Drago sat down with a geriatrics physician assistant and a clinical pharmacist, and together they built the master list of medications across eight different drug classes. They consulted various well-established guidelines: the AGS Beers Criteria, the STOPP/START criteria, and a comprehensive pharmaceutical reference. Ultimately, they devised alternative dose recommendations for a total of 51 medications. Then their pharmacy informatics partner built out all the background in the EHR over the course of just a few days. The GPC went live in July of 2017.

“We didn’t do any rollout, there was no advertisement, no announcement,” said Drago, although they did write up a very brief description for the pharmacy handbook. “We consciously didn’t include a lot of fanfare. We built it so it would be seamless for the end user.”

They were eager to see what effect the new system would have on provider workflows and prescribing practices. Over the following year, the team looked back at doses received, and compared them to the doses prescribed before the GPC was implemented. In this way, they examined more than 3,500 patients.

What they found was that after the GPC was implemented, nine of the ten most commonly prescribed medications showed a closer alignment with the doses recommended for geriatric patients. For most of these medications, that meant a trend toward lower doses. But for one, acetaminophen, it was the opposite: the recommended dose is higher for older patients. Accordingly, following the introduction of the GPC, doses for acetaminophen increased (albeit without exceeding recommended daily doses), which may have in turn led to a reduction in opioid prescriptions.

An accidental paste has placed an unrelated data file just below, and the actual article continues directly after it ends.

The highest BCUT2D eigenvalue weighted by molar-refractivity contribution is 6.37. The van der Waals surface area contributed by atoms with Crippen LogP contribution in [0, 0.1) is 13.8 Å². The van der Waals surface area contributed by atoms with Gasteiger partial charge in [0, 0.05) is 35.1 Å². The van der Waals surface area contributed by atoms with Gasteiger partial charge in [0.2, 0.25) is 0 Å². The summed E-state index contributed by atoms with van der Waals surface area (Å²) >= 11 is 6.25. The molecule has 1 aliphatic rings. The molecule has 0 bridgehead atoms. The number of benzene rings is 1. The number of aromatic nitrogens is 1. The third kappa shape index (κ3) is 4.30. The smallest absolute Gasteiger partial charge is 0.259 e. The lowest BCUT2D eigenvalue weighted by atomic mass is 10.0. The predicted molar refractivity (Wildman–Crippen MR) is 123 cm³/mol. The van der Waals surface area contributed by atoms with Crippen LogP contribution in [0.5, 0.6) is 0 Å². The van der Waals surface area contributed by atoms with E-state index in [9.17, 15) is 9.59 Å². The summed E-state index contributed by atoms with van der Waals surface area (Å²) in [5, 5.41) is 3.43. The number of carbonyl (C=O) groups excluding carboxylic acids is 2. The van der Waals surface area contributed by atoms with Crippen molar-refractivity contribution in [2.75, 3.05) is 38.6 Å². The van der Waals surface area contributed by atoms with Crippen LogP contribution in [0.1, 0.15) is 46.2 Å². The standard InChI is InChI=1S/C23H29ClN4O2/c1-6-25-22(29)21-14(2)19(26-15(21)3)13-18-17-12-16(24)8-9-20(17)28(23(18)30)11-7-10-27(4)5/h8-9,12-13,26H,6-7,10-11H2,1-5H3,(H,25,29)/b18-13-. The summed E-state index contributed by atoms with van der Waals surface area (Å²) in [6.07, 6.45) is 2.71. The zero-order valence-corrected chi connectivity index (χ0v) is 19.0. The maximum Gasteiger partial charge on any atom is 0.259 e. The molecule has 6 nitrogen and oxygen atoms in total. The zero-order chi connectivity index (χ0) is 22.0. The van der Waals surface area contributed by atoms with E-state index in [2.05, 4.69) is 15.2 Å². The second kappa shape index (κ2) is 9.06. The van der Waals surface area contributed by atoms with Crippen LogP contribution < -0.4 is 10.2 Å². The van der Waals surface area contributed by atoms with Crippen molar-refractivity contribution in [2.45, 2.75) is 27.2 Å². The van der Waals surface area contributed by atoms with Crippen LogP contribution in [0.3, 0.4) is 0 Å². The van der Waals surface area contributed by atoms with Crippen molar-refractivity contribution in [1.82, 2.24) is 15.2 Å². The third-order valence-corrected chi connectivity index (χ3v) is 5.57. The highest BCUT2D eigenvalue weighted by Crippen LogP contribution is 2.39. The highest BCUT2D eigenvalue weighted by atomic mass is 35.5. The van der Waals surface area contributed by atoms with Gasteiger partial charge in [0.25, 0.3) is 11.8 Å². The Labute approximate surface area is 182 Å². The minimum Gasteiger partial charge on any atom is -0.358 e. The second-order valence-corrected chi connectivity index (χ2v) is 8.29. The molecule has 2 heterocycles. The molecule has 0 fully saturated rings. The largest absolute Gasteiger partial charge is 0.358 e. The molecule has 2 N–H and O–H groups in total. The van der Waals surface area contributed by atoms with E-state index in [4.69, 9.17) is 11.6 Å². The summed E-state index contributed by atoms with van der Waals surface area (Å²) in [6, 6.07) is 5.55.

The adherence to the new recommendations was not 100 percent. But that does not necessarily indicate a problem. After all, providers still need to be able to use their discretion and take into account differences among individuals. 

The results of this study were published in an article in the Journal of the American Geriatrics Society. One limitation the authors acknowledged is that their data did not show an actual decrease in adverse drug events. It is reasonable to expect that the new system would lead to such a reduction, and future research might demonstrate that. In fact, the same team is currently working to answer that question.

This system could be a model for other hospitals throughout the country. “What we saw were modest but real alignment with standardized recommendations,” said Drago. The system is “pretty simple and elegant in its logic.” And it could mean averting more deaths like that of Father Bill.

Editor’s note: Join the next Age-Friendly Health Systems Action Community. Join the next info call on Tuesday, February 23 at 1:00 – 2:00 pm ET. Read the Invitation to Join the 2021 IHI Age-Friendly Action Community for details.